US visa bill passes without Snowden mention, but issue will come up again
A bill that would add Hong Kong to a list of territories under consideration to join the US visa-waiver scheme passed through the US Senate without discussion of the Edward Snowden case.
But US political analysts say the bill, supported by President Barack Obama's Democratic Party, has little chance of passing the Republican-controlled House of Representatives.
That may mean a new bill being debated, which would again raise the question of Hong Kong's inclusion in the waiver scheme, which allows residents of 37 countries access to the US without applying for a visa.
A senior adviser at the DC International Advisory consultancy, Ross Feingold, said issues related to tourism or residents of other jurisdictions were not the focus of the immigration bill.
"As is often the case with … complex legislation, it is possible for little-noticed amendments to be inserted by a member at the last minute prior to a vote," he said. "We like to think that most issues in Hong Kong-US relations are non-controversial.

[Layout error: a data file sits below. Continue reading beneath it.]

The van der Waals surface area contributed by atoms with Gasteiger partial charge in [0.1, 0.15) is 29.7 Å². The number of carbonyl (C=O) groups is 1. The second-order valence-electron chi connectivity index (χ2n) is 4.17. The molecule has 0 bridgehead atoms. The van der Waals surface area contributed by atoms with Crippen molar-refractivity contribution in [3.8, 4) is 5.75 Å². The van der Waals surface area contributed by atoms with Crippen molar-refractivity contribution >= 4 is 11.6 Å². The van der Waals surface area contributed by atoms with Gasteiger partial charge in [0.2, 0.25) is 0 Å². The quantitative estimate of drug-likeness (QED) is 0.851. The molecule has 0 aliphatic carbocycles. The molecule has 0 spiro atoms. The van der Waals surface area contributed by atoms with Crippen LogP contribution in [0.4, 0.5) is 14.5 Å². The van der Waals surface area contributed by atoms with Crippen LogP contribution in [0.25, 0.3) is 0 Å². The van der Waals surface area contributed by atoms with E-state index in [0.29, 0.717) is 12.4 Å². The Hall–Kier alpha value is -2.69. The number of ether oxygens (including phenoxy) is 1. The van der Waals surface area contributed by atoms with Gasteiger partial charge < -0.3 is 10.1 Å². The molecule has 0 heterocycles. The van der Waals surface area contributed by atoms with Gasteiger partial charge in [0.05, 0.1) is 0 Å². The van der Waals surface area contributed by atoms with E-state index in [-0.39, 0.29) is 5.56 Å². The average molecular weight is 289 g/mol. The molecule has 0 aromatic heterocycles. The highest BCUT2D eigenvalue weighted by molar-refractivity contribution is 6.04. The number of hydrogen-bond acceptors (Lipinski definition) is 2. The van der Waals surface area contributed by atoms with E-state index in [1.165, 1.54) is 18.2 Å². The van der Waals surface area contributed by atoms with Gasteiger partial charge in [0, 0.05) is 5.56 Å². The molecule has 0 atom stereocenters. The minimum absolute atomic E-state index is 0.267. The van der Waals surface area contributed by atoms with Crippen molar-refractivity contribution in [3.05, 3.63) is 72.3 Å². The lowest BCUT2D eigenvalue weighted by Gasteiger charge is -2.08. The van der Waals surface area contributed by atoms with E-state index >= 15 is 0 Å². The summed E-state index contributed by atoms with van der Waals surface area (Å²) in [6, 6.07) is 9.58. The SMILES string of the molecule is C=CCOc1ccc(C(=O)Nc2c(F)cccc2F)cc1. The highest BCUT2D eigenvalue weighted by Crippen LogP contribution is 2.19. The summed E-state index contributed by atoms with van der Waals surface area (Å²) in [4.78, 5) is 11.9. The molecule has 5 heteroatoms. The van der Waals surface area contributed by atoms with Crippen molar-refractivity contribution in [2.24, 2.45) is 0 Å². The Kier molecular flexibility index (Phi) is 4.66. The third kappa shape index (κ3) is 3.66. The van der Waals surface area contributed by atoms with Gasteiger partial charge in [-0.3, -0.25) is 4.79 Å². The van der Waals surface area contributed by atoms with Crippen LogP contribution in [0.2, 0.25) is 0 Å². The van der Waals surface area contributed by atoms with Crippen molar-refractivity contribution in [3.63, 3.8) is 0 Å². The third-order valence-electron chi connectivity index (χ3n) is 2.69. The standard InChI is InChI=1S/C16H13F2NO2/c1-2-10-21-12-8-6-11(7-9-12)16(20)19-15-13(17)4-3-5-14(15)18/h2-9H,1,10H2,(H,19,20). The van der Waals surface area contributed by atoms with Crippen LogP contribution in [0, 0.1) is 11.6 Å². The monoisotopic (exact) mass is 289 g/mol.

"The Washington community [government, national security scholars, pundits] are aware of what occurred and it is certain that some members of Congress will not support Hong Kong's entry into the visa waiver program at this time."
But, he added, politicians would have to respond to the concerns of their constituents.
State Department official Patrick Ventrell indicated on Tuesday that Hong Kong's chances of joining the waiver scheme could be hurt by its decision not to arrest Snowden and to allow him to leave on a flight to Moscow.
*Correction: An earlier version identified DC International Advisory as a think tank. It is a consultancy.